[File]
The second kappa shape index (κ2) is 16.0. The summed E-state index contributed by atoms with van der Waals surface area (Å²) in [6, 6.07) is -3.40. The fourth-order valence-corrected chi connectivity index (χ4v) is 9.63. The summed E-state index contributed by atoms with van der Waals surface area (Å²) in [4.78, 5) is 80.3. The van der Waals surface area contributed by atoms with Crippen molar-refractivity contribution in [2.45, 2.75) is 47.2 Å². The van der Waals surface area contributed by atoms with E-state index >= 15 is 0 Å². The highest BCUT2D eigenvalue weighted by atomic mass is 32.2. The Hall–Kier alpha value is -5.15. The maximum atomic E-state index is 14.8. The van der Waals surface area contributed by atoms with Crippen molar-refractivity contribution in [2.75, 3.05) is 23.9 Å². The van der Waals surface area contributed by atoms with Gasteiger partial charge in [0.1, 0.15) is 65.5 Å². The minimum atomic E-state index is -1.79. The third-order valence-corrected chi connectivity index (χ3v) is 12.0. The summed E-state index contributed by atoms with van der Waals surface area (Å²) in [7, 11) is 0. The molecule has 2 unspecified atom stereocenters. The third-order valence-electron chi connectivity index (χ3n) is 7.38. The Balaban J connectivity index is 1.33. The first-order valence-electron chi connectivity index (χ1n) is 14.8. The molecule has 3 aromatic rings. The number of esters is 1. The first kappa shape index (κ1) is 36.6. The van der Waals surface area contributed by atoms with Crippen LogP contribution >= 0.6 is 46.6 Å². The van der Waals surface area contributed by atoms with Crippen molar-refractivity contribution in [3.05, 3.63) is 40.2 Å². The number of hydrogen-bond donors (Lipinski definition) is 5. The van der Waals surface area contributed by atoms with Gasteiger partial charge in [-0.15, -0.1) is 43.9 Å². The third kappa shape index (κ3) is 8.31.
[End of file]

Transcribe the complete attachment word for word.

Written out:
The second kappa shape index (κ2) is 16.0. The summed E-state index contributed by atoms with van der Waals surface area (Å²) in [6, 6.07) is -3.40. The fourth-order valence-corrected chi connectivity index (χ4v) is 9.63. The summed E-state index contributed by atoms with van der Waals surface area (Å²) in [4.78, 5) is 80.3. The van der Waals surface area contributed by atoms with Crippen molar-refractivity contribution in [2.45, 2.75) is 47.2 Å². The van der Waals surface area contributed by atoms with E-state index >= 15 is 0 Å². The highest BCUT2D eigenvalue weighted by atomic mass is 32.2. The Hall–Kier alpha value is -5.15. The maximum atomic E-state index is 14.8. The van der Waals surface area contributed by atoms with Crippen molar-refractivity contribution in [2.75, 3.05) is 23.9 Å². The van der Waals surface area contributed by atoms with Gasteiger partial charge in [0.1, 0.15) is 65.5 Å². The minimum atomic E-state index is -1.79. The third-order valence-corrected chi connectivity index (χ3v) is 12.0. The summed E-state index contributed by atoms with van der Waals surface area (Å²) in [7, 11) is 0. The molecule has 2 unspecified atom stereocenters. The third-order valence-electron chi connectivity index (χ3n) is 7.38. The Balaban J connectivity index is 1.33. The first-order valence-electron chi connectivity index (χ1n) is 14.8. The molecule has 3 aromatic rings. The number of esters is 1. The first kappa shape index (κ1) is 36.6. The van der Waals surface area contributed by atoms with Crippen LogP contribution >= 0.6 is 46.6 Å². The van der Waals surface area contributed by atoms with Crippen molar-refractivity contribution in [3.05, 3.63) is 40.2 Å². The number of hydrogen-bond donors (Lipinski definition) is 5. The van der Waals surface area contributed by atoms with Gasteiger partial charge in [-0.15, -0.1) is 43.9 Å². The third kappa shape index (κ3) is 8.31.